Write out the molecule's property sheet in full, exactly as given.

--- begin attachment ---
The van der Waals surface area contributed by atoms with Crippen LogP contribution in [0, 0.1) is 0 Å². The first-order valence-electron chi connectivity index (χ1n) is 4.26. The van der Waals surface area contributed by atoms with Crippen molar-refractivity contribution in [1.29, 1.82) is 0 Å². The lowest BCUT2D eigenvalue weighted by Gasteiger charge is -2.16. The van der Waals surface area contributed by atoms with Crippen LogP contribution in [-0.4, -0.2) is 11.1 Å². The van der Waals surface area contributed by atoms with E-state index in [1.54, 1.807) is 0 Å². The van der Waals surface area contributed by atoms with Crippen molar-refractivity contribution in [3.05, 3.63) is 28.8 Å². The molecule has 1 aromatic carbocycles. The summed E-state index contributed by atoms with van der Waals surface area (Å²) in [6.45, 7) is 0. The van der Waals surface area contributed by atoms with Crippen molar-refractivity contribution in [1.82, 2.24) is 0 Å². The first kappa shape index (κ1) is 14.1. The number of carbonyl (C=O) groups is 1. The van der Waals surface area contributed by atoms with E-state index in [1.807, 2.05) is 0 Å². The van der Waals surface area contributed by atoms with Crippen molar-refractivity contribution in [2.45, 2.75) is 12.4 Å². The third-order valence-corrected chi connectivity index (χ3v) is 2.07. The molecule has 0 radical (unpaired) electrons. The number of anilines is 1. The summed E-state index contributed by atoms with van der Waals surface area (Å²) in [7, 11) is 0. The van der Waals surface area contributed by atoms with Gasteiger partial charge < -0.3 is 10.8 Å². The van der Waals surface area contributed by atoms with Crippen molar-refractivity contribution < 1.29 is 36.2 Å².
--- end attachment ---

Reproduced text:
The van der Waals surface area contributed by atoms with Crippen LogP contribution in [0, 0.1) is 0 Å². The first-order valence-electron chi connectivity index (χ1n) is 4.26. The van der Waals surface area contributed by atoms with Crippen molar-refractivity contribution in [1.29, 1.82) is 0 Å². The lowest BCUT2D eigenvalue weighted by Gasteiger charge is -2.16. The van der Waals surface area contributed by atoms with Crippen LogP contribution in [-0.4, -0.2) is 11.1 Å². The van der Waals surface area contributed by atoms with E-state index in [1.54, 1.807) is 0 Å². The van der Waals surface area contributed by atoms with Crippen molar-refractivity contribution in [3.05, 3.63) is 28.8 Å². The molecule has 1 aromatic carbocycles. The summed E-state index contributed by atoms with van der Waals surface area (Å²) in [6.45, 7) is 0. The van der Waals surface area contributed by atoms with Crippen molar-refractivity contribution in [1.82, 2.24) is 0 Å². The first kappa shape index (κ1) is 14.1. The number of carbonyl (C=O) groups is 1. The van der Waals surface area contributed by atoms with E-state index in [1.807, 2.05) is 0 Å². The van der Waals surface area contributed by atoms with Crippen molar-refractivity contribution in [2.45, 2.75) is 12.4 Å². The third-order valence-corrected chi connectivity index (χ3v) is 2.07. The molecule has 0 radical (unpaired) electrons. The number of anilines is 1. The summed E-state index contributed by atoms with van der Waals surface area (Å²) in [7, 11) is 0. The van der Waals surface area contributed by atoms with Gasteiger partial charge < -0.3 is 10.8 Å². The van der Waals surface area contributed by atoms with Crippen molar-refractivity contribution < 1.29 is 36.2 Å².